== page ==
Many comments later (at least 3 pages), I can see that there is a LOT of misinformation regarding the marking of precious metals in the U.S.
I hope I can clear some of this up:
(1) First off, what is a "hallmark" and what is a "quality stamp"?
A quality stamp indicates the amount of precious metal in that piece. The quality stamp "925" or "Sterling" will indicate that this piece is Sterling Silver. Karat gold pieces are quality stamped (14k, 18k, 10k, etc.).
A hallmark is the manufacturer's maker's mark or in the United States, their registered trademark.
(2) What are the U.S. laws regarding stamping sterling silver and other precious metals?
In the USA, The National Gold and Silver Marketing Act does NOT require precious metals to be marked with quality (i.e., "925"). However IF a quality mark is used, the mark MUST be accompanied by a manufacturer's hallmark that is a registered trademark of the manufacturer. If there is ever a question about the content of a piece of jewelry, that manufacturer can be traced using the hallmark that has been stamped on the piece. This accountability is particularly important to gold jewelry----you want to know that you are buying 18k gold as marked, and not 10k gold which is worth one-third less on gold content alone.
In many countries (NOT the U.S.A.) precious metals must have a quality stamp, and jewelry made of precious metal must be submitted to a governmental assay office for destructive testing before being marked and sold.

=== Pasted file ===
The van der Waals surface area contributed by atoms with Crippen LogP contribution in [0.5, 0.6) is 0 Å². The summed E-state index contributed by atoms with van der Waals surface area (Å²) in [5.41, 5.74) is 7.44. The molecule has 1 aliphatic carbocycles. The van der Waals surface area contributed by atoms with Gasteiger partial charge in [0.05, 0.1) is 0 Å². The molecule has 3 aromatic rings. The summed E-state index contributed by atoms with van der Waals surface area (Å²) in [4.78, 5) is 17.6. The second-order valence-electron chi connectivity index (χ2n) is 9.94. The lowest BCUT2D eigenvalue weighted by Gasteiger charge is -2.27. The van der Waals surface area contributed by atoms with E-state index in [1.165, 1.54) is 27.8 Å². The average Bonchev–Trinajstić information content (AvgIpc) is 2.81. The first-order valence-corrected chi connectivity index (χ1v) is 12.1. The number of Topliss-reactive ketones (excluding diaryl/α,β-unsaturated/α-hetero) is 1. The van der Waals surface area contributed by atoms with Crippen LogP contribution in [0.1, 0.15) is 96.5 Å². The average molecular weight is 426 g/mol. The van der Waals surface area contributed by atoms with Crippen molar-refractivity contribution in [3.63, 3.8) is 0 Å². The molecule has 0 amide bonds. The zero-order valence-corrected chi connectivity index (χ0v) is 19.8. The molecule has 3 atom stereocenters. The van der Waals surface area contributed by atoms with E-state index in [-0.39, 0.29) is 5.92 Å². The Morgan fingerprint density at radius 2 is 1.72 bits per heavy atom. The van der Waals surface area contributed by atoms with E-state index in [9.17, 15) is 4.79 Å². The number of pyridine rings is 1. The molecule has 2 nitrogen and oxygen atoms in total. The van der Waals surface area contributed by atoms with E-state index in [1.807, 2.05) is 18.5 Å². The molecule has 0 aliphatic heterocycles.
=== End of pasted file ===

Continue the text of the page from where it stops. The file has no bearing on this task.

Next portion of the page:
(3) So Does all Sterling Silver have a mark such as "925" on it?
The answer is NO. There are various reasons why a genuine sterling silver item isn't marked. Perhaps the item is too small. Some narrow gemstone eternity rings for example have no place inside to mark it. Components that are sterling silver, such as beads, open or closed ring findings, or chain, have no room to be stamped. Sterling Silver wire is not stamped.
The cost of getting a registered trademark costs over $1,000, and since BY LAW an item that is stamped 925 MUST have the manufacturer's registered trademark alongside the purity stamp, many small jewelers and Native American jewelers cannot afford this cost for a legal hallmark. Therefore, they will not stamp the item.
Sometimes the quality stamp is lost when an item is re-sized. And sometimes an item is actually stamped lightly, but has been plated with gold or rhodium which fills in the stamp, making it invisible or nearly invisible. I've seen this happen myself many times with rhodium plated items, because sterling silver that's plated with rhodium also has a "barrier" plating between the two metals (such as nickel or copper) and can fill in the quality stamp.
(4) How can I test an item to make sure it's Sterling Silver and not just plated or something else?
You can take the item to a jeweler, who can examine it for you and test it. Or you can buy a testing kit yourself. A small scratch will be made in the item to cut through any plating or lacquer, and then a drop of Nitric Acid will be applied. If it turns green, it is something other than sterling silver (such as brass, so-called nickel silver which has no silver in it, and other low quality metals) because the acid is reacting to a high level of copper. If it turns a creamy color, it is sterling silver.